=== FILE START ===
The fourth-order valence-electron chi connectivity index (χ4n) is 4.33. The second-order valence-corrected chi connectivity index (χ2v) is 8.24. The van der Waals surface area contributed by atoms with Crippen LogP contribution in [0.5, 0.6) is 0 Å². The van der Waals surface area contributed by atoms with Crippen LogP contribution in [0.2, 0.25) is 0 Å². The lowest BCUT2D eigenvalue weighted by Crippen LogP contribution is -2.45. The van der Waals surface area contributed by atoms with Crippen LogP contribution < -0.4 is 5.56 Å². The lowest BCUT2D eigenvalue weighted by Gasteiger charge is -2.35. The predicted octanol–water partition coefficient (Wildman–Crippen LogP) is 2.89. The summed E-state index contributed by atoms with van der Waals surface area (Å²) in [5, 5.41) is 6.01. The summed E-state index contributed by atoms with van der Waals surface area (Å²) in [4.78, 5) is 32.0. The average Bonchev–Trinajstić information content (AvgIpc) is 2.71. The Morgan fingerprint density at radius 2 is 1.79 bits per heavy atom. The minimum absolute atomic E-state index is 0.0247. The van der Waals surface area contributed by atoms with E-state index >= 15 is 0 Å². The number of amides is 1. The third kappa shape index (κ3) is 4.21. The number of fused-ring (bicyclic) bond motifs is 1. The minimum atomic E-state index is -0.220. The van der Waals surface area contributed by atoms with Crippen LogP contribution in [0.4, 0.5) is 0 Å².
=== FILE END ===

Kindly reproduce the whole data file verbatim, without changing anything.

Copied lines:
The fourth-order valence-electron chi connectivity index (χ4n) is 4.33. The second-order valence-corrected chi connectivity index (χ2v) is 8.24. The van der Waals surface area contributed by atoms with Crippen LogP contribution in [0.5, 0.6) is 0 Å². The van der Waals surface area contributed by atoms with Crippen LogP contribution in [0.2, 0.25) is 0 Å². The lowest BCUT2D eigenvalue weighted by Crippen LogP contribution is -2.45. The van der Waals surface area contributed by atoms with Crippen LogP contribution < -0.4 is 5.56 Å². The lowest BCUT2D eigenvalue weighted by Gasteiger charge is -2.35. The predicted octanol–water partition coefficient (Wildman–Crippen LogP) is 2.89. The summed E-state index contributed by atoms with van der Waals surface area (Å²) in [5, 5.41) is 6.01. The summed E-state index contributed by atoms with van der Waals surface area (Å²) in [4.78, 5) is 32.0. The average Bonchev–Trinajstić information content (AvgIpc) is 2.71. The Morgan fingerprint density at radius 2 is 1.79 bits per heavy atom. The minimum absolute atomic E-state index is 0.0247. The van der Waals surface area contributed by atoms with E-state index >= 15 is 0 Å². The number of amides is 1. The third kappa shape index (κ3) is 4.21. The number of fused-ring (bicyclic) bond motifs is 1. The minimum atomic E-state index is -0.220. The van der Waals surface area contributed by atoms with Crippen LogP contribution in [0.4, 0.5) is 0 Å².